Mercer U.S. National Survey of Employer-Sponsored Health Plans

Mercer U.S. National Survey of Employer-Sponsored Health Plans

Health benefit cost growth in the United States continued to outpace inflation in 2018, with smaller employers feeling the most pressure.

The Mercer National Survey of Employer-Sponsored Health Plans 2018 found that average total health benefit cost per employee rose by 3.6% for 2018, compared to 2.6% for 2017, and it is expected to rise by about 4% again in 2019. While overall cost growth remains moderate, averaging 3.3% annually over the past five years compared to 5.7% over the prior 10-year period, it continues to outpace inflation and the growth of workers’ earnings.


Small employers are having a tough time controlling costs.  At companies with 10-499 employees, costs rose by 5.4% on average, while midsize and large employers with 500 or more employees held cost growth to 3.2%. 

Prescription drugs – especially specialty drugs– remain a top cost driver. Among companies with 500 or more employees, overall drug benefit cost rose by about 7%, as cost for specialty drugs rose by about 12%. 

Larger employers have been making investments to address underlying issues with care delivery -- and the 2018 survey results suggest they are working. They’ve taken steps to reduce specialty drug spending and added telemedicine services, Centers of Excellence, technology-based health resources and enhanced care management. These and other future-focused strategies move away from shifting cost to employees toward improving affordability, access, and outcomes. They may take more time to reduce costs than greater employee cost-sharing, but they fundamentally change how plans manage care, how providers are reimbursed, and how people care for their own health.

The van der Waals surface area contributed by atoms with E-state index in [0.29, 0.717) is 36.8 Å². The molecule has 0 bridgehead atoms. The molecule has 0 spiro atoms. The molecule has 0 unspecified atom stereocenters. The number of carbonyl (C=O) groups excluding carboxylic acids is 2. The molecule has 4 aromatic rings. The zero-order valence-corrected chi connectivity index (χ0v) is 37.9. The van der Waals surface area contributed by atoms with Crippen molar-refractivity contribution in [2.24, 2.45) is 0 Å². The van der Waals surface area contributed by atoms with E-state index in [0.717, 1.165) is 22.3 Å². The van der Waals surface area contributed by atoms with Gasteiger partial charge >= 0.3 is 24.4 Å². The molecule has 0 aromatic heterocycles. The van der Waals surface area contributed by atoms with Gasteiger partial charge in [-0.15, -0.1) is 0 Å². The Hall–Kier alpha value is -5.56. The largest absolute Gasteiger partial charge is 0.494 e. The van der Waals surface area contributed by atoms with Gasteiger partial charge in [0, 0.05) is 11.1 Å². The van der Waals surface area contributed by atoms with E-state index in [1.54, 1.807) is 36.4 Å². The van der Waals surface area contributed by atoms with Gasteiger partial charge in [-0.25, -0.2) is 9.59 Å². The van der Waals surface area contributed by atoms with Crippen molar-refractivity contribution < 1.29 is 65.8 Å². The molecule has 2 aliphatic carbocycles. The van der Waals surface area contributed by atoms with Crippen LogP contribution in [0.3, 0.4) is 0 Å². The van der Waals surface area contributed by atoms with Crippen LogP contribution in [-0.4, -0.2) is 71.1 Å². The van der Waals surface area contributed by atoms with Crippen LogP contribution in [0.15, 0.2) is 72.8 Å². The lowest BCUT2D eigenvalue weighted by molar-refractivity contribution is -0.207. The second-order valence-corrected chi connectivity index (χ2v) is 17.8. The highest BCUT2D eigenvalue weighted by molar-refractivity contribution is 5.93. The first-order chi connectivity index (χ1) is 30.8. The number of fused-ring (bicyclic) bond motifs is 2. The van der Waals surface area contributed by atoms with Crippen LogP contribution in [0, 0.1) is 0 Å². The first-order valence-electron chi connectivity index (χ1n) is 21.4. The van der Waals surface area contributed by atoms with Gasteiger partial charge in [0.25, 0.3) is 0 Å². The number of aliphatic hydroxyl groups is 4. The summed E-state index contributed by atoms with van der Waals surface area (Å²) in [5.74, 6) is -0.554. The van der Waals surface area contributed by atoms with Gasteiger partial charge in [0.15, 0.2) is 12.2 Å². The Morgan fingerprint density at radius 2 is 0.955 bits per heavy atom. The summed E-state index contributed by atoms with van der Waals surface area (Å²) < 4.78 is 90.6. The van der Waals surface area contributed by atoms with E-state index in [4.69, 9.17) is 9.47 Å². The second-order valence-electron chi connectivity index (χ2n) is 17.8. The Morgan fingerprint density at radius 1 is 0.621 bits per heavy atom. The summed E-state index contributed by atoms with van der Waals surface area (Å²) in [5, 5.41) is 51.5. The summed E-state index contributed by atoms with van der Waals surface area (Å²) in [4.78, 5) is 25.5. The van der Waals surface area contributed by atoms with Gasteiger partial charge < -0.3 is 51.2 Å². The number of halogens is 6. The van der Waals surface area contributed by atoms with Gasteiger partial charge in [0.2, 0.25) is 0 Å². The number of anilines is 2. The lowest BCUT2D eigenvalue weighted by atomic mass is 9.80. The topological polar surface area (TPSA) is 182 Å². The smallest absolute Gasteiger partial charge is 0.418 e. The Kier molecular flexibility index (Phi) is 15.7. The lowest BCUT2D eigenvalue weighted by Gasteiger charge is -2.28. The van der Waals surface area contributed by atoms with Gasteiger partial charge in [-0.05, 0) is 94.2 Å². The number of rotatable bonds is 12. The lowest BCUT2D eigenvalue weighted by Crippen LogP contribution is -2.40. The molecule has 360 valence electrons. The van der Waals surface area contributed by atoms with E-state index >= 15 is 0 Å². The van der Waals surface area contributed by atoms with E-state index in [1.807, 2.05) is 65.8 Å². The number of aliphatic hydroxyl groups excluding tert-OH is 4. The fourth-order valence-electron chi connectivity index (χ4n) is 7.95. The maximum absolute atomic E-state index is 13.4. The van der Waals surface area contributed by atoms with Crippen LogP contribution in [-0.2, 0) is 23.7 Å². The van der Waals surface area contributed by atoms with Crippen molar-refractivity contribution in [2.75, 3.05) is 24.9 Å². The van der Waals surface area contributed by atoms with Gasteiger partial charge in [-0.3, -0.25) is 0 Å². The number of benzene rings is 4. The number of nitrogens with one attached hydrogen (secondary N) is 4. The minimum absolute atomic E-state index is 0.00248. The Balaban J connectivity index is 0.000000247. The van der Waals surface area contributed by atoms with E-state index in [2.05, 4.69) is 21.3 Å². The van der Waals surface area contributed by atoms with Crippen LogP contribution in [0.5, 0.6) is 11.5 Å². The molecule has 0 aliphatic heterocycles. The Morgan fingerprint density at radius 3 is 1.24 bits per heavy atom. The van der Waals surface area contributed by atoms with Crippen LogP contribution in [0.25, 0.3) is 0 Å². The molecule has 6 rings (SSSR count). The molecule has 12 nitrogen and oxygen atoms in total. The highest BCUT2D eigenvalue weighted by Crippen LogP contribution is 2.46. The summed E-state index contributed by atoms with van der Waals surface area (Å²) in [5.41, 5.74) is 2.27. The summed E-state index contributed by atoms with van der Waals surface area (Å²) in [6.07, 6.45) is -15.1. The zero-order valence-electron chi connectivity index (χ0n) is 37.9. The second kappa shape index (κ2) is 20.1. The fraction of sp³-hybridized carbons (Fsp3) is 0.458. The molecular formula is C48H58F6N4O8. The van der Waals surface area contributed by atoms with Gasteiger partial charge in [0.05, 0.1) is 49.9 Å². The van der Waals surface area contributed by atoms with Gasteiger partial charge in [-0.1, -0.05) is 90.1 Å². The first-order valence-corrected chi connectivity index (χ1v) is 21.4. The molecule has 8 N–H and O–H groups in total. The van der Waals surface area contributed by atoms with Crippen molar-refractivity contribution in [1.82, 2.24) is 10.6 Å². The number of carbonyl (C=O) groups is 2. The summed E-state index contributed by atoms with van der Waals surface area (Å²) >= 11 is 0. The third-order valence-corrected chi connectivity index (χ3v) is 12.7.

“Employers are very aware of the burden that high healthcare costs places on employees,” says Sharon Cunninghis, who leads Mercer’s Health business in the US. “We’re helping them implement cost-saving strategies that don’t shift expense to employees and can actually improve affordability, access and outcomes – like better clinical management of specialty drugs, preventing and properly treating opioid addiction, and steering individuals to high-quality, cost-effective providers.”